“Hold me now, it’s hard for me to say I’m sorry”-Chicago
Can we all agree that it’s not easy to apologize? It takes a lot of humility to admit that you were wrong and then say you’re sorry. Some people will go their whole life without offering a single apology to another person.
During pastoral counseling I have heard a few people tell me that their spouse, or their mother and father had never apologized to them even though they had done them great harm. That is a shocking. How could someone go through their whole marriage or all 18 years of raising a child and never admit that they messed up?
So, for those of you who acknowledge your imperfections to the ones closest to you, allow me to offer some guidance on apologizing. Here are four really important characteristics when it comes to saying you’re sorry.
Apologies Should Be Unconditional
Has someone ever come to you with an apology that sounded like this?
“Hey, I’m sorry that I did that to you…but, you know what you did was also wrong.” That is called a conditional apology. In a sense the person is saying, “I will admit that I was wrong, as long as you admit you were wrong too.”
Friends, a conditional apology is no apology at all. A conditional apology is actually a subtle accusation. It’s like a car thief saying, “I’m sorry that I stole your car, but after all, you were the one that left it unlocked.”
When you apologize to someone it’s important that you completely admit to your portion of the wrongdoing. If there is some wrongdoing on the part of the other person then it is up to them to bring it up. Often, a true, humble, apology will do that.
Apologies Should Be Voluntary
When I was 8 years old I said some mean things about one of the kids who lived down the street. Somehow, he heard about it and before you know it his mom contacted my mom and an arrangement was made to meet.
Sitting in his living room, my mom said to me, “OK, Phillip, say you’re sorry.” I mumbled a half-hearted apology. I’ll never forget how his mother responded. She said, “You’re not sorry, you’re just saying ‘sorry’ because your mom told you to.”
I was busted. Of course, as an 8-year old, the nuances of a good apology were unknown to me. Still, I missed a chance to truly makes amends.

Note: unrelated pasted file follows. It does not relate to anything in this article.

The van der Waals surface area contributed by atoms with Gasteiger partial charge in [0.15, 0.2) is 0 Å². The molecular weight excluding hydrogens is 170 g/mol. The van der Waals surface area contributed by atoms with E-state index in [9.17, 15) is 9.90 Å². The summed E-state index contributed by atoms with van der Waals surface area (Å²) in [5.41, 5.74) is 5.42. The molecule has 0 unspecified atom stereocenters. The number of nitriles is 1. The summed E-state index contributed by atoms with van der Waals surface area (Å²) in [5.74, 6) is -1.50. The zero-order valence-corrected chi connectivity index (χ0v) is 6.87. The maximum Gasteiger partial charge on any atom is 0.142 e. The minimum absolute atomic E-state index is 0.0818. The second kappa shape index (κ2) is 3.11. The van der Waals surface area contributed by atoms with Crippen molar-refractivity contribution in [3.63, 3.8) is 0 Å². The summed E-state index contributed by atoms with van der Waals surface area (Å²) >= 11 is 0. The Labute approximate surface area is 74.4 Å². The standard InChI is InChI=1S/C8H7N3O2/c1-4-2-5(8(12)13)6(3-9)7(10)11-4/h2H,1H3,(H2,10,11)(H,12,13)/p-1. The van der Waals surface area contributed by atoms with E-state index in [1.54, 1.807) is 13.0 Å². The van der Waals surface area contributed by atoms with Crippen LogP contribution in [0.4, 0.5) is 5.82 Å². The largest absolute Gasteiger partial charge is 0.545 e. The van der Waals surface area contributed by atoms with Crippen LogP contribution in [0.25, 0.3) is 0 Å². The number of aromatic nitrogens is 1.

In Matthew 5, Jesus said,
Therefore, if you are offering your gift at the altar and there remember that your brother or sister has something against you, leave your gift there in front of the altar.(vs 23-24)
Firstgo and be reconciled to them; then come and offer your gift.
It’s up to you, and no one else, to decide to say you’re sorry. Take the initiative and make amends before you do anything else.
Apologies Take Practice
It’s funny to think that apologizing is something that you can get better at doing, but it’s true. There are a few reasons for this. First, it takes some time to get used to the feeling of being humbled. It’s an uncomfortable place to be.
Secondly, you’ll begin to realize that apologizing to another person is a soul-filling activity. It feels good to unburden yourself. And the more you do it, the easier it becomes and the better it feels.
Apologize enough and you’ll soon become an expert.
Additional Practical Advice
If at all possible, apologize in person. That’s the best way to say you’re sorry. Avoid texting (for sure) and email if you can. Sometimes it’s not possible to meet face to face, or it may even be too painful. In situations like this it’s a good idea to write a letter—not an email—a pen and paper letter.
Keep your apologies brief and get to the point quickly. Saying that you’re sorry doesn’t need to take a long time. If you over-explain your actions it could begin to sound like you’re making excuses for your behavior.
If you’re a believer in Jesus, every apology should be followed by a request to be forgiven. All Christians are all called to forgive each other. As a matter of fact, Christians don’t really have a choice. We are mandated by the scriptures to forgive. In Ephesians Paul said that we are to “be kind to one another, forgiving one another, as God in Christ forgave you” (Ephesians 4:32).
Jesus used even stronger language, saying that if we refuse to forgive each other on earth, God would not forgive us in Heaven (Matthew 6:15).
Let me know what you think. Do you have trouble apologizing? If so, why is it so difficult? Or, if you’re a really good apologizer let us know what helps you.
6 thoughts on “The Art of Apologizing”
I think over the years I have gotten better at apologizing. It’s still uncomfortable, but i have learned it’s the only way to have an honest relationship with someone. It’s never my intent to be hurtful, but sometimes we just are, we are imperfect human beings.
thanks for reading and commenting!
Hey Phil, thanks for the post and reminder of what a good apology entails, I need to do that today with my youngest daughter (25). Would appreciate prayers!
Thank you for reading and commenting. I am saying a prayer for you now. I hope your conversation goes well.
I’m with Chicago on this one…apologizing is just hard sometimes. But hard doesn’t mean impossible, and hard doesn’t mean it’s not worth doing. Some of the best things I’ve done in my life have been incredibly hard (hello 3 children!)
I love this point: “Saying that you’re sorry doesn’t need to take a long time.”
Sometimes we get so wrapped up in justification or filling our own discomfort with words. The truth is you can do the job in two words: I’m sorry.
Thank you so much for reading and commenting!
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